Waving at Strangers
On my first date with Geoff, after dining at a former brothel and before my favorite jug band hit the stage at Sunset Tavern, we had time for a stroll along Ballard Ave. As we passed the window of a restaurant, we noticed a group of about 8 to 10 people waving at us most enthusiastically. I didn’t recognize anyone, nor did he, and eight years later we still haven’t a clue what that was about.
Of course, had said incident occurred in the South, I most likely wouldn’t have given it a second thought. Ok, perhaps a second, possibly a third, but definitely not a 37th (Who WERE those people? Oops! Make that 38th). Unlike eating tofu, waving is just one of those things Southerners do. It’s like we breeze through the “Wave bye-bye to mommy” stage and master “Wave hello to that guy mowing his lawn” before we can even walk.
I haven’t studied any data on the subject, but I believe the frequency of waving depends on the size of the town. The smaller the population, the greater one’s likelihood of becoming a wave-ee.
I’m not even counting:
• Waves of recognition from folks you know (because they usually skip right on past waving or handshakes and go straight for the hug).
• Waves from automobiles to indicate A. “Thanks for letting me in your lane, kind driver” or B. “Oops! Sorry, I’m a dumbass, not an asshole.” (Like when you almost plow into a pedestrian–theoretically, of course).
• Beauty Queen-style waves from parade floats. (There’s a mnemonic device for this, which starts with “Screw in a lightbulb, touch the pearls…” Sadly, I’ve forgotten the rest. Can anybody help me out?)
• Waves from anyone dressed as food, wearing a sandwich board, or holding a sign. Either they’re being paid or hoping to, preferred currency being cash or occasionally attention.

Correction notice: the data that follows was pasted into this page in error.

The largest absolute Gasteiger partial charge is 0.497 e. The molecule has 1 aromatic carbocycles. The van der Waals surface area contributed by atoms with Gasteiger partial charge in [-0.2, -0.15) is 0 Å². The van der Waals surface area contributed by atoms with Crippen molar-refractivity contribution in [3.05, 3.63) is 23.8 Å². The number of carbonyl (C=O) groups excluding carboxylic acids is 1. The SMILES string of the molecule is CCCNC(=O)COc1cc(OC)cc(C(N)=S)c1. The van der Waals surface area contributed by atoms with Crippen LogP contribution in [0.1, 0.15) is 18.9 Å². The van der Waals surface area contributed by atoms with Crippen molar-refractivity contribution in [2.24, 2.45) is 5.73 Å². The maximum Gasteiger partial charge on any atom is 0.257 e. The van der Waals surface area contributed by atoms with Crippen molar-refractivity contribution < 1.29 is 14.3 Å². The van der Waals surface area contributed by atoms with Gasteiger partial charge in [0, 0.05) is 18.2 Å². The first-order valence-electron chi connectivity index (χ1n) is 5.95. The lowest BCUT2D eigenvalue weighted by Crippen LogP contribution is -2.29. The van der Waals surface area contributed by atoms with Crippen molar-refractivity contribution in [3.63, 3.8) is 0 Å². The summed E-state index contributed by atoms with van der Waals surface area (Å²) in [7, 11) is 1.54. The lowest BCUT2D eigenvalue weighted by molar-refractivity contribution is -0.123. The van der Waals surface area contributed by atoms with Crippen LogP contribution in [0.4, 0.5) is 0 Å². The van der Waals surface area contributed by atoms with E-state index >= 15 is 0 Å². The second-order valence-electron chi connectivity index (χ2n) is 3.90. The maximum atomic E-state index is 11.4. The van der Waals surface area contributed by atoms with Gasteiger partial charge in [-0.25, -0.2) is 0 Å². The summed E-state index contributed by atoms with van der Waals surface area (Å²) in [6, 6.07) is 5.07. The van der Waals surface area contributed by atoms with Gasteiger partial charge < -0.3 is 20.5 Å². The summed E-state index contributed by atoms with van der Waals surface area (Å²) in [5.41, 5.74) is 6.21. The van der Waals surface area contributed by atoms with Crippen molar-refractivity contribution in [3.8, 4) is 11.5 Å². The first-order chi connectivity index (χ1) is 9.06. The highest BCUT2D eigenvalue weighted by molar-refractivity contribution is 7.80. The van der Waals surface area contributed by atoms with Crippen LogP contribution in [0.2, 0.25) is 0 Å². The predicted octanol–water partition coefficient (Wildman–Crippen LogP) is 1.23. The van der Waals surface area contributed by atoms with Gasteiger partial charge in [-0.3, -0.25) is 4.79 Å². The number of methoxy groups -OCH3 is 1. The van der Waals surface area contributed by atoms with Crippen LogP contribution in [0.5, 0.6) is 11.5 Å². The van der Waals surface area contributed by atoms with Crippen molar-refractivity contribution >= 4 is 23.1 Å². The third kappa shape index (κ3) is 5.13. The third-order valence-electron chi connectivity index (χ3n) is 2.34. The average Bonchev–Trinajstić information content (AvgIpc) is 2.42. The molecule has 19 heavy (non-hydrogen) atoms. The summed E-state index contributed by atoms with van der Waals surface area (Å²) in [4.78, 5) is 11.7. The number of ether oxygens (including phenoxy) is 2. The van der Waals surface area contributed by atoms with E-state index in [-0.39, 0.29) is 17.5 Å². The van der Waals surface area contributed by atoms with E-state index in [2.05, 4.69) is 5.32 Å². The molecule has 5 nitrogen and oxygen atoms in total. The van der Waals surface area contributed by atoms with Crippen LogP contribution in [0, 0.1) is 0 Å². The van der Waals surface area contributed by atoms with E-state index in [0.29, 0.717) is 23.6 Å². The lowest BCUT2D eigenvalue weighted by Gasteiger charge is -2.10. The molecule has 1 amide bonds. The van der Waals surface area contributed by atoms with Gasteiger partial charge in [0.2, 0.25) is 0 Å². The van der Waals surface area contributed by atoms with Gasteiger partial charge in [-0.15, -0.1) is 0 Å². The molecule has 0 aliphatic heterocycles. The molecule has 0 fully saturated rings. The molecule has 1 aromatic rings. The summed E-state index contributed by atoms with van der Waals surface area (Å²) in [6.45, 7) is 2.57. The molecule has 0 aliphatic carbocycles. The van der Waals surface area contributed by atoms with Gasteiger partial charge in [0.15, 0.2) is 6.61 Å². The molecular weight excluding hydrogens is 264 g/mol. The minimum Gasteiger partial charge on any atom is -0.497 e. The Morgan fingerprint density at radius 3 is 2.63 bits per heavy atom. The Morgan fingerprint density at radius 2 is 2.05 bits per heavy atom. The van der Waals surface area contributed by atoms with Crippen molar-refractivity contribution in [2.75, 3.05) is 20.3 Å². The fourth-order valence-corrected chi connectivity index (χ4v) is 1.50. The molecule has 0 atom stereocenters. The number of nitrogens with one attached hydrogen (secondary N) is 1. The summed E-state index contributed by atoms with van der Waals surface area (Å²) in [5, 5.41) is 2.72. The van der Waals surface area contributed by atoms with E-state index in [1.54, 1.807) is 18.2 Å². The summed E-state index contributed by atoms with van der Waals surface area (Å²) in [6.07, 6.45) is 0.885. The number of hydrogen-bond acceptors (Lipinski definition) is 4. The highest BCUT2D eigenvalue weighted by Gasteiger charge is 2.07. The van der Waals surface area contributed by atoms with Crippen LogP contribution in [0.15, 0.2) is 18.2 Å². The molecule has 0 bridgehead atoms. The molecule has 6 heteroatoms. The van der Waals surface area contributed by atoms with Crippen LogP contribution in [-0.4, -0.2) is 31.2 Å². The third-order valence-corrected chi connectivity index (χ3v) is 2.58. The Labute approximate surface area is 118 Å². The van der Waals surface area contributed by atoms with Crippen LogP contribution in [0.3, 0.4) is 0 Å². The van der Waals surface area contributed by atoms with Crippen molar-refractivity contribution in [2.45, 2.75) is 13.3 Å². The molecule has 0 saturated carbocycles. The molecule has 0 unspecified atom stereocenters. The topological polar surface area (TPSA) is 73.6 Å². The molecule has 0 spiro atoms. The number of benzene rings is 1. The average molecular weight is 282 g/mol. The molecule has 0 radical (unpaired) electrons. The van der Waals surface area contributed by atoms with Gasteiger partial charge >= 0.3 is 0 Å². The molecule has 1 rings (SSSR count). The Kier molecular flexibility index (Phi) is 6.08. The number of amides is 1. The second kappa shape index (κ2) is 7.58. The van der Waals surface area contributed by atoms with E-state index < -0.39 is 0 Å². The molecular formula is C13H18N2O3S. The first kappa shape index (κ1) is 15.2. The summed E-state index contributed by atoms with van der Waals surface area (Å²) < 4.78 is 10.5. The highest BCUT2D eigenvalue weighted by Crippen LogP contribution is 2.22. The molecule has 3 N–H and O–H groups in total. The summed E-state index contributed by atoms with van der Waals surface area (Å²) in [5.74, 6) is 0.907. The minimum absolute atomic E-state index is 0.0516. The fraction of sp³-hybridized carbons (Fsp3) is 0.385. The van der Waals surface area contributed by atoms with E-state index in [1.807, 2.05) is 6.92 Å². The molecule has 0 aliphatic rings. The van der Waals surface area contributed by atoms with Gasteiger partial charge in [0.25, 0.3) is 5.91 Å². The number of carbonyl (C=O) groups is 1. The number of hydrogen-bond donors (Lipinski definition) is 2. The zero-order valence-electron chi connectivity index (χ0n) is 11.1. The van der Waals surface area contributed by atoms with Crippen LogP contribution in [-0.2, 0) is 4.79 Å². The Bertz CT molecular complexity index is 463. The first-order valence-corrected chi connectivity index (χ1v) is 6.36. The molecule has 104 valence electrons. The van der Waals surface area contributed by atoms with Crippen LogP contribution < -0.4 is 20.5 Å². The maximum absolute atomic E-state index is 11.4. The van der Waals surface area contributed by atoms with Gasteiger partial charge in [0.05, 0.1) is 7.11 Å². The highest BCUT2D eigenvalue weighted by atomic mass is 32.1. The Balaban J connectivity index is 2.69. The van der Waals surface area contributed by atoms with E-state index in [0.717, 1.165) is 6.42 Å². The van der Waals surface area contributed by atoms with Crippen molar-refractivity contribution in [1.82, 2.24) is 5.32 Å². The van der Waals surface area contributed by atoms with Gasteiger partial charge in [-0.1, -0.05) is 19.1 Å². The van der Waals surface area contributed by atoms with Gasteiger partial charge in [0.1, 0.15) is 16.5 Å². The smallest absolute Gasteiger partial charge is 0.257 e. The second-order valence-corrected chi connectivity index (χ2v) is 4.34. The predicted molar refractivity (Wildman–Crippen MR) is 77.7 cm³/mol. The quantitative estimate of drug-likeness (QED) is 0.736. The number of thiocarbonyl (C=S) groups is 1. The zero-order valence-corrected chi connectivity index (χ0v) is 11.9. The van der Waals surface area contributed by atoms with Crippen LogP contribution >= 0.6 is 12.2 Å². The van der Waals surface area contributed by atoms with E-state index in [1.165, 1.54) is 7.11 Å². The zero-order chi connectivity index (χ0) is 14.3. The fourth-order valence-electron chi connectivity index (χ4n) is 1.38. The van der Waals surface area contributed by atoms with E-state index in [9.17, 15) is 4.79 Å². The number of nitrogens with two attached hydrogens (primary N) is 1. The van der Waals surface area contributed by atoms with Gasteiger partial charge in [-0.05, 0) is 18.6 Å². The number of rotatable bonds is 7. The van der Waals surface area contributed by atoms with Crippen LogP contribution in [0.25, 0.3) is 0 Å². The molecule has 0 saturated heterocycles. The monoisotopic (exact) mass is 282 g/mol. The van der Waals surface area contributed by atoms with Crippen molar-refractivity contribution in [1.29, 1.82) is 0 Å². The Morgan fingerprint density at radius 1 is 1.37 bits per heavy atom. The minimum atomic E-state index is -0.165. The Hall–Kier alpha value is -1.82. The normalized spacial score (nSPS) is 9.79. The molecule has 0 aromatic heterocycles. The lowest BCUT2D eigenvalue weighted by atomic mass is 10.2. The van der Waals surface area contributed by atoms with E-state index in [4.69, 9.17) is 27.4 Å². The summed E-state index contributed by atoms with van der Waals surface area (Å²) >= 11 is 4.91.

I’m talking about random acts of waving. Like when a lady planting an azalea in her yard or an elderly gent taking his daily stroll to the mailbox takes a moment to look up, smile, and offer a friendly wave. As if they’re saying, “Hello, fellow human, nice to share the planet with you.” Or else possibly they’re being swarmed by gnats or mosquitos. Sometimes it’s hard to tell.
One night when I was in college, my friend Sandy and I were driving around aimlessly when we took up the notion to start waving at folks we passed in a vigorous, insistent way, not necessarily in a “Your left rear tire has burst into flames!” manner, but more along the lines of, “Elvis!! You’re alive!!” or “Hey, Ed McMahon, come on over to my doorstep!” Probably, those folks were just as perplexed as Geoff and I were following our walk-by waving incident. Come to think of it, perhaps all my former random wave recipients decided to hold a reunion in Seattle and turn the tables.
Anyhoo, if you happen to be in the South and find yourself on the receiving end of a seemingly random wave, the proper response is to smile and wave back. Just remember to use all your fingers.
How do you feel about exchanging hand gestures with strangers?